Adding parameters to URLs work. Now that we know that the first of the tested functions isn’t causing any problems, we can move on. Let’s move to the second function: removing parameters from URLs.
Let’s make another test:
Again, I won’t even attempt to understand what’s going on inside these complicated values. For now, I’ll just copy them as they are. This time though, I’ll be doing it the other way round – I’m calling a function on a string with values added at the end. In toBe, I set an expected result – the same string, only without the variables.
Let’s run the test:
That’s to be expected. Let’s check the result:
It might not be clear from the screenshot, but if I scroll down in the editor, you’d notice that Received is way bigger than Expected. Take a look at the diff in Text Compare:
Now you can clearly see that the function adds useless stuff at the end.
Why does that happen? The function has 80 lines and executes lots of operations, so analyzing it step by step would take a while (and my aim is to show that you can debug it in a simple way by copying + pasting, and running Jest). The extension has a built-in debugger that is super simple to use – just click the icon and you’re done. It will run your test in the debugger but it doesn’t need any extra setup. Let’s use it to see what’s going on.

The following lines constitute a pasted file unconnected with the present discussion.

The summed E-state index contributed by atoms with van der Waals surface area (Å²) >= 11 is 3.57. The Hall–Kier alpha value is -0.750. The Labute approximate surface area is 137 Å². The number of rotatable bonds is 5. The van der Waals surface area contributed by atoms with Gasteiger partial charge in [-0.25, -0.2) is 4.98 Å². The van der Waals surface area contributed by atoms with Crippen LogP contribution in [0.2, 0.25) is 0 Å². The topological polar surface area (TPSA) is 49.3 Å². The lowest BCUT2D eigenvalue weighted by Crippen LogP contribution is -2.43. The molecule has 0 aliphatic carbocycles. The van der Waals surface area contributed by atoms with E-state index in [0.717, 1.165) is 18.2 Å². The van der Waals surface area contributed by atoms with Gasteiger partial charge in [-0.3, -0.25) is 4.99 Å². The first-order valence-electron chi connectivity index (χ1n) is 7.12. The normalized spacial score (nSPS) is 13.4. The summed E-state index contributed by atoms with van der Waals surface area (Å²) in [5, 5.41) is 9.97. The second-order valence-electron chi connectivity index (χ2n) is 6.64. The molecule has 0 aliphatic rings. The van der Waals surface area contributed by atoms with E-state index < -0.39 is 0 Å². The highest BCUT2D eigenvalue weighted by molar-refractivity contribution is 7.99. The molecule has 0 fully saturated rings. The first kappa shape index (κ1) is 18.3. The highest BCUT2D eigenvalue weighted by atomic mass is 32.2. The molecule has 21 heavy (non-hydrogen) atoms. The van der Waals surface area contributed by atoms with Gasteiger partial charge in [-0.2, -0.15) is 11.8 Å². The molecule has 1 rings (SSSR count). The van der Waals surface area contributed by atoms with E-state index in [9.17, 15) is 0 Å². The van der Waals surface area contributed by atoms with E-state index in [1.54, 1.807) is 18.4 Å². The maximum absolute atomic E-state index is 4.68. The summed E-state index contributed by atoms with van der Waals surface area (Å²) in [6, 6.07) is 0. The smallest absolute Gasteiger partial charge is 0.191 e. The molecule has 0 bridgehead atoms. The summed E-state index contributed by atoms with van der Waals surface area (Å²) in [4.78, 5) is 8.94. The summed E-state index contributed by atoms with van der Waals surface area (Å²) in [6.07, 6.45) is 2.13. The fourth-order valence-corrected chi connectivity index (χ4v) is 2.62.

Finding the problem with the debugger
Let’s set a breakpoint. It will make the JS code stop being executed and we’ll be able to look at the values of all variables. This way, you won’t have to insert console log every other line.
You will only be able to browse the values from the part of the code that already has been executed (that is, before the breakpoint), so let’s place it somewhere near the end.
Breakpoints can be added by clicking on an empty space of the left side of the line number (where the red dot is).
The operation at the end is looking fine. It’s the last operation of generating URL, so if there’s an error, it has to be before this operation. Click the debugger icon in the extension.
This is how it looks when the debugger stops on a given line:
Now, you can hover over the variables to see their values. Let’s start at the end.
I’m able to see a full generated value there. I’m not yet sure if it’s correct at this point but I assume it isn’t. I can’t be bothered analyzing it character by character, especially that the value is too long to even see it all.
Closer and closer to debug complex values with Jest
Let’s try to build this variable a few lines above (221). Why? We set the breakpoint at the end, so all operations begin to load earlier. Let’s check, step by step, what is being assigned to newHref:
Okay, there’s a query string here. This variable is at the very beginning of generating the final URL and is taken from the browser’s ‘URL.searchParams’ instead of my code. Let’s assume for now that it’s correct and the error is somewhere between here and the end of the function. It’s not necessarily true but checking it character by character makes no sense. Let’s move on.
Above (in the previous screenshot) we attached a query string (everything after ?, from url.search) to the URL we are building. In this code we are taking the value of searchParams (which is the entire query string), and attaching it to our URL – the second time. The entire query string will show up with the resulting link twice!
In this situation, I’ll just remove the duplicate and run the tests again.
Now, it’s time to commit and push. Good job, your work is done!
Thank you for reading this article about debugging complex values with Jest.